Closing in on 60k, I am still not feeling the story. Sure, I know where I want the characters to go, but the hows and the whys? Forget it. At the moment, all I’m typing are words and most of the time, most of them don’t register with me. Instead, it’s become a matter of endurance. I have the strong urge to get to the end of this month and this story and then wash my hands of it.
Many people say that when you’re writing a story, you’re too close to it to really view it with any objectivity. To help with editing, it’s a good idea to put the story away for a while and then look at it later with a fresh pair of eyes. The problem is, I don’t feel close to the story at all. It’s as if I’m writing this by remote control and all I’m doing is putting down the words dispassionately, as if I’m just a factory worker doing my job. I don’t feel as if I’m injecting any of my own style or enthusiasm into it.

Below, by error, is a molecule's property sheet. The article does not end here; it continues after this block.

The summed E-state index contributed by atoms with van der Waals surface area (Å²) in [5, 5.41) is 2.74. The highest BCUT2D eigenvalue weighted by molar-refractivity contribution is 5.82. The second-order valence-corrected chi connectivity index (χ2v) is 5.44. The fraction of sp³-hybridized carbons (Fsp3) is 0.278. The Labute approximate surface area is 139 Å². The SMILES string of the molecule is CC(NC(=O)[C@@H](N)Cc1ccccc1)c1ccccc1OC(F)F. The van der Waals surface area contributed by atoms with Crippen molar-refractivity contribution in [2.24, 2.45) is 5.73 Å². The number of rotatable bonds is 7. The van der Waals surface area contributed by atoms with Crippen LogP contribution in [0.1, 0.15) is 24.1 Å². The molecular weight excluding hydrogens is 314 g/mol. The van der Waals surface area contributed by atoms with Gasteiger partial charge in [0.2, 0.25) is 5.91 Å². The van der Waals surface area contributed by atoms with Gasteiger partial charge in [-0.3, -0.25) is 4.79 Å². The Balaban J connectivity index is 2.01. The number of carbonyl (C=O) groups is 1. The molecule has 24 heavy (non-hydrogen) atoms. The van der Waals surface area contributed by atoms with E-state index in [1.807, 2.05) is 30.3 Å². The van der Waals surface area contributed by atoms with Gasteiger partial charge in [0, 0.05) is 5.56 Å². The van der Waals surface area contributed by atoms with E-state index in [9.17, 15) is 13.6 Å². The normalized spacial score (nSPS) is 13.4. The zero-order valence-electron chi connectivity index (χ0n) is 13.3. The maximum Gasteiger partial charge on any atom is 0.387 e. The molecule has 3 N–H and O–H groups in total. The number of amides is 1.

If it were any other time of the year, I might have scrapped the story many chapters ago and have moved on to something else. But this is Nanowrimo. And I’ve already committed to the idea in October. (Of course, back then, I thought the idea was going to be awesome, but things have a way of turning around once you actually do it.) And even though I’m not particularly happy with the story, I sort of want to use this as a lesson and an example. Things can get less than ideal. But that is no reason, no excuse, to quit.
To me, Nanowrimo is a lot about perseverance and seeing things through. So this experiment in trying different timelines didn’t work so well this year. So what? Maybe I don’t have the literary savvy to turn this around. Most of this will probably end up as first draft dreck that I don’t really want to look at again. But at least I’m giving it a go and pushing my own boundaries.